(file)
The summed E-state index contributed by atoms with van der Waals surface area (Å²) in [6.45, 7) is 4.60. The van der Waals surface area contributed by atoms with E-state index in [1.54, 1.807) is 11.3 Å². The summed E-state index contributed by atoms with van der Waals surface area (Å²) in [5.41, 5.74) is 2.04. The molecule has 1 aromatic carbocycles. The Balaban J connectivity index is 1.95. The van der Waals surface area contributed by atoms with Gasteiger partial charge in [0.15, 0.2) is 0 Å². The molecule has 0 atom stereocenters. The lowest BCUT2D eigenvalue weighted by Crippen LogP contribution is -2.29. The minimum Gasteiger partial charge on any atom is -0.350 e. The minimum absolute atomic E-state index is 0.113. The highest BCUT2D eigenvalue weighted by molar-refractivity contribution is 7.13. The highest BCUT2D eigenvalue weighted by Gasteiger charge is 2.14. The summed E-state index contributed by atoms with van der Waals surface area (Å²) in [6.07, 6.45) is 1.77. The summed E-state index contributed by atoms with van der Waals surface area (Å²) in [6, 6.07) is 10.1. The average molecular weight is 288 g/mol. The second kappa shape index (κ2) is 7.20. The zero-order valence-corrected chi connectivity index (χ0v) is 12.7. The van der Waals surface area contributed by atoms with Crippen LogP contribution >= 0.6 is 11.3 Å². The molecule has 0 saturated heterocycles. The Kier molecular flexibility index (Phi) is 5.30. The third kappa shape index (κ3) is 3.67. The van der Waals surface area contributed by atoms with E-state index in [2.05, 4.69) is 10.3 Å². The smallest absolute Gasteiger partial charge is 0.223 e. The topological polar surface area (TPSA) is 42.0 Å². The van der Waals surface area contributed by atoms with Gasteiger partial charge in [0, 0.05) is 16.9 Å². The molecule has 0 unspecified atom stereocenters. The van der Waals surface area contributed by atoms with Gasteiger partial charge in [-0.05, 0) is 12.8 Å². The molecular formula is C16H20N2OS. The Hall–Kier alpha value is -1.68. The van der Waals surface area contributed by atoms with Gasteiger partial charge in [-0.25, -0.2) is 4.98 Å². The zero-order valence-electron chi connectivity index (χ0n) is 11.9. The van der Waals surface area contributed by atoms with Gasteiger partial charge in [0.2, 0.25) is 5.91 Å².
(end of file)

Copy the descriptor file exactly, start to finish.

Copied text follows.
The summed E-state index contributed by atoms with van der Waals surface area (Å²) in [6.45, 7) is 4.60. The van der Waals surface area contributed by atoms with E-state index in [1.54, 1.807) is 11.3 Å². The summed E-state index contributed by atoms with van der Waals surface area (Å²) in [5.41, 5.74) is 2.04. The molecule has 1 aromatic carbocycles. The Balaban J connectivity index is 1.95. The van der Waals surface area contributed by atoms with Gasteiger partial charge in [0.15, 0.2) is 0 Å². The molecule has 0 atom stereocenters. The lowest BCUT2D eigenvalue weighted by Crippen LogP contribution is -2.29. The minimum Gasteiger partial charge on any atom is -0.350 e. The minimum absolute atomic E-state index is 0.113. The highest BCUT2D eigenvalue weighted by molar-refractivity contribution is 7.13. The highest BCUT2D eigenvalue weighted by Gasteiger charge is 2.14. The summed E-state index contributed by atoms with van der Waals surface area (Å²) in [6.07, 6.45) is 1.77. The summed E-state index contributed by atoms with van der Waals surface area (Å²) in [6, 6.07) is 10.1. The average molecular weight is 288 g/mol. The second kappa shape index (κ2) is 7.20. The zero-order valence-corrected chi connectivity index (χ0v) is 12.7. The van der Waals surface area contributed by atoms with Crippen LogP contribution >= 0.6 is 11.3 Å². The molecule has 0 saturated heterocycles. The Kier molecular flexibility index (Phi) is 5.30. The third kappa shape index (κ3) is 3.67. The van der Waals surface area contributed by atoms with E-state index in [2.05, 4.69) is 10.3 Å². The smallest absolute Gasteiger partial charge is 0.223 e. The topological polar surface area (TPSA) is 42.0 Å². The van der Waals surface area contributed by atoms with Gasteiger partial charge in [0, 0.05) is 16.9 Å². The molecule has 0 unspecified atom stereocenters. The van der Waals surface area contributed by atoms with Gasteiger partial charge in [-0.05, 0) is 12.8 Å². The molecular formula is C16H20N2OS. The Hall–Kier alpha value is -1.68. The van der Waals surface area contributed by atoms with Gasteiger partial charge in [-0.25, -0.2) is 4.98 Å². The zero-order valence-electron chi connectivity index (χ0n) is 11.9. The van der Waals surface area contributed by atoms with Gasteiger partial charge in [0.2, 0.25) is 5.91 Å².